How to listen to “classical” music, a 20-second guide

When I was in college, I went to NCUR (’94, I believe) presenting a paper I wrote for music history on Baroque performance practices on modern recordings, using Handel’s Water Music as an example, and specifically comparing an $18 CD by an ensemble that specialized in Baroque music with a $5 budget CD by an anonymous orchestra.

Today I went looking for Debussy (not Baroque, that’s not the point) in Apple Music, and… ugh. Not saying you should judge a book — or a recording — by its cover. But when that’s all you have to go by, it can still be fairly effective. There is so much anonymous garbage on the streaming music services now. (Granted, Spotify is orders of magnitude worse in this regard than Apple, but both are plagued by it.) I feel like I need to write an updated version of that paper for 2022.

Hint: Don’t waste your time listening to an album with a generic landscape cover and a title like “The Most Famous Classical Music” or “The Best Classical Music.”

Although I was hoping to hear something new today, I ended up settling for the same album I have owned on CD for ~25 years. This one is excellent.

Hey, I know that guy!

By now, especially if you ever watch sporting events (since it seems to be in heavy rotation during them), you’ve no doubt seen this clever American Express commercial:

I’ve enjoyed this commercial since I first saw it, I guess because I am always inclined to see faces in inanimate objects anyway (the front ends of cars are really like this for me), and it’s an inventive way to play up this idea.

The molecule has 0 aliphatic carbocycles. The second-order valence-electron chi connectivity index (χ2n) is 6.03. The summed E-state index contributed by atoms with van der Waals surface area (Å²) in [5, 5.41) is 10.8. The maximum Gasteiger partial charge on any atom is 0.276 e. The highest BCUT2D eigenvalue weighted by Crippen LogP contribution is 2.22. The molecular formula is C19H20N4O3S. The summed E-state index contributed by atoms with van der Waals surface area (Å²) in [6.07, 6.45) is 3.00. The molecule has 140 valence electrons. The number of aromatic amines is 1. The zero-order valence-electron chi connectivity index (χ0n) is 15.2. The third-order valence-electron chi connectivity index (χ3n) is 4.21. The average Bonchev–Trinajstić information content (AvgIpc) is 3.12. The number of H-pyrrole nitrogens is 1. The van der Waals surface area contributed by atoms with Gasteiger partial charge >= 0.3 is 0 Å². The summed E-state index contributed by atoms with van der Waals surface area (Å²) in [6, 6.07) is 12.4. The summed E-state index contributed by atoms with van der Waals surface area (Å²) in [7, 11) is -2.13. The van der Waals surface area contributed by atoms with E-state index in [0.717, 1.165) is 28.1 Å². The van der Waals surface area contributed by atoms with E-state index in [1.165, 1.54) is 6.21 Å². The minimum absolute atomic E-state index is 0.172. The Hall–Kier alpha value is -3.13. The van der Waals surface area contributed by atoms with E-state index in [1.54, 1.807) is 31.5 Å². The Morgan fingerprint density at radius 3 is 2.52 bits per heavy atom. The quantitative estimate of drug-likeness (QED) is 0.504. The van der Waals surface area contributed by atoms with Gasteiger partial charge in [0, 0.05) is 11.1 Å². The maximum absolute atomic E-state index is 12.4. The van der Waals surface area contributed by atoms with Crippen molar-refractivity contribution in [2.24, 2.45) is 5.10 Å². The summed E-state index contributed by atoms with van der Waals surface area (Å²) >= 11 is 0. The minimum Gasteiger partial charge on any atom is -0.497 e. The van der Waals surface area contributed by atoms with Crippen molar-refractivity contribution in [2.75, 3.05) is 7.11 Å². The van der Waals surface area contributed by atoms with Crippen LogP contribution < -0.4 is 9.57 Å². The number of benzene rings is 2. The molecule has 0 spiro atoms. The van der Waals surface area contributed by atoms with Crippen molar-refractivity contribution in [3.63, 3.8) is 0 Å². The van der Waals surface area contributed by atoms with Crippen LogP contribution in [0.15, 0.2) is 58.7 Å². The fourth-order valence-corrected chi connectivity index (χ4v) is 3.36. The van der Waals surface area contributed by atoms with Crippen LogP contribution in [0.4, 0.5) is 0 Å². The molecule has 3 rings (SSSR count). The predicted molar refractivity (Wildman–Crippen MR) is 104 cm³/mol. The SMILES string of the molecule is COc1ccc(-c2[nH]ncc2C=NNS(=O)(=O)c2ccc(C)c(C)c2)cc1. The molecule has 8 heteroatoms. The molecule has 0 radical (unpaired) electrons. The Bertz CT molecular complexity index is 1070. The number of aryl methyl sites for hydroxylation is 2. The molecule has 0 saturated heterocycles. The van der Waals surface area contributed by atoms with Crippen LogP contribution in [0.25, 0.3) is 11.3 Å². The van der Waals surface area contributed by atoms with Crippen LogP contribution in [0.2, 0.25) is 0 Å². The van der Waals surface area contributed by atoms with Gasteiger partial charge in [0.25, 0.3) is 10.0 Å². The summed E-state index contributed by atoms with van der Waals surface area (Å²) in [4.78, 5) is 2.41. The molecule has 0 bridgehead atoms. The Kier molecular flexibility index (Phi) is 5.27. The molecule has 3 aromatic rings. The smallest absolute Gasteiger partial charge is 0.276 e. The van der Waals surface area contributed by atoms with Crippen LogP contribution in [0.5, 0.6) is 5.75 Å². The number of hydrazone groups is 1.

The commercial is also memorable for the distinctive cello playing. That’s J.S. Bach’s Cello Suite No. 1 in G Major for those in the know. (Me, I knew it was Bach, but I had to look up the rest.) But who played that cello piece so distinctively? A virtuoso, to be sure. Was it Yo-Yo Ma? Can you name another cello virtuoso?

Well, here’s a name for you to file away in your brain for later reference: Robert Burkhart. He’s been a part of the classical music scene in New York (and toured the world) for the past decade. But I’ll always know him as Bob — the high school orchestra director’s son and one of my most entertainingly eccentric friends in high school. Bob is a great guy and I am absolutely thrilled for him over his growing success in the music world. Way to go, Bob!

If you like what you hear, Bob recently released a CD with pianist Blair McMillen. I picked up two copies — one for myself and one for my parents. It’s called 20/21. Check it out!